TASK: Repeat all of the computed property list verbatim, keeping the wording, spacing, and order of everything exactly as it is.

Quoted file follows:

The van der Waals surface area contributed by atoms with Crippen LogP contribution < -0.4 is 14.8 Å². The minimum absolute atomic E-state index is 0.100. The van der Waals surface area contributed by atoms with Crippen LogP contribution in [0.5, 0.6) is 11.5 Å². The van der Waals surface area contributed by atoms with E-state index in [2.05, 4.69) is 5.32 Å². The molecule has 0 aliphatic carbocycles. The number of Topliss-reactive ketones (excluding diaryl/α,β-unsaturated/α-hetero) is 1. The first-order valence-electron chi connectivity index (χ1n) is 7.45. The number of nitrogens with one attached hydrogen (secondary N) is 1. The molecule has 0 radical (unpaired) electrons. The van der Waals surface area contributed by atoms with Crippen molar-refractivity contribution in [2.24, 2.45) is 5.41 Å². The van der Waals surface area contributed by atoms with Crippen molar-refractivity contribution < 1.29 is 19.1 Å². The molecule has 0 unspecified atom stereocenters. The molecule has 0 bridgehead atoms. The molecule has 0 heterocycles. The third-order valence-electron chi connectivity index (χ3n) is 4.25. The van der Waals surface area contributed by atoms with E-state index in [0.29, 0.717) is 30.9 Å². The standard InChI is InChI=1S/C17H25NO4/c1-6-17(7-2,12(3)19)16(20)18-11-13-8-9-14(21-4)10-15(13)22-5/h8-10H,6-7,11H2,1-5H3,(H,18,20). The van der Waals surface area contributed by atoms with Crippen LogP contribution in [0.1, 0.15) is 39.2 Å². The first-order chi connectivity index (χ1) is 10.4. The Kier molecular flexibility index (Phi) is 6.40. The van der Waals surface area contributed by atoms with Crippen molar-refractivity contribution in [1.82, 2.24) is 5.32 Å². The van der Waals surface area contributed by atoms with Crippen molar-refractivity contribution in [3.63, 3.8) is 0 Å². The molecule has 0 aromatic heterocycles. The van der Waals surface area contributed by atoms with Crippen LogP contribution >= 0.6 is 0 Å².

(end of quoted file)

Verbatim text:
The van der Waals surface area contributed by atoms with Crippen LogP contribution < -0.4 is 14.8 Å². The minimum absolute atomic E-state index is 0.100. The van der Waals surface area contributed by atoms with Crippen LogP contribution in [0.5, 0.6) is 11.5 Å². The van der Waals surface area contributed by atoms with E-state index in [2.05, 4.69) is 5.32 Å². The molecule has 0 aliphatic carbocycles. The number of Topliss-reactive ketones (excluding diaryl/α,β-unsaturated/α-hetero) is 1. The first-order valence-electron chi connectivity index (χ1n) is 7.45. The number of nitrogens with one attached hydrogen (secondary N) is 1. The molecule has 0 radical (unpaired) electrons. The van der Waals surface area contributed by atoms with Crippen molar-refractivity contribution in [2.24, 2.45) is 5.41 Å². The van der Waals surface area contributed by atoms with Crippen molar-refractivity contribution < 1.29 is 19.1 Å². The molecule has 0 unspecified atom stereocenters. The molecule has 0 bridgehead atoms. The molecule has 0 heterocycles. The third-order valence-electron chi connectivity index (χ3n) is 4.25. The van der Waals surface area contributed by atoms with E-state index in [0.29, 0.717) is 30.9 Å². The standard InChI is InChI=1S/C17H25NO4/c1-6-17(7-2,12(3)19)16(20)18-11-13-8-9-14(21-4)10-15(13)22-5/h8-10H,6-7,11H2,1-5H3,(H,18,20). The van der Waals surface area contributed by atoms with Crippen LogP contribution in [0.1, 0.15) is 39.2 Å². The first-order chi connectivity index (χ1) is 10.4. The Kier molecular flexibility index (Phi) is 6.40. The van der Waals surface area contributed by atoms with Crippen molar-refractivity contribution in [1.82, 2.24) is 5.32 Å². The van der Waals surface area contributed by atoms with Crippen molar-refractivity contribution in [3.63, 3.8) is 0 Å². The molecule has 0 aromatic heterocycles. The van der Waals surface area contributed by atoms with Crippen LogP contribution >= 0.6 is 0 Å².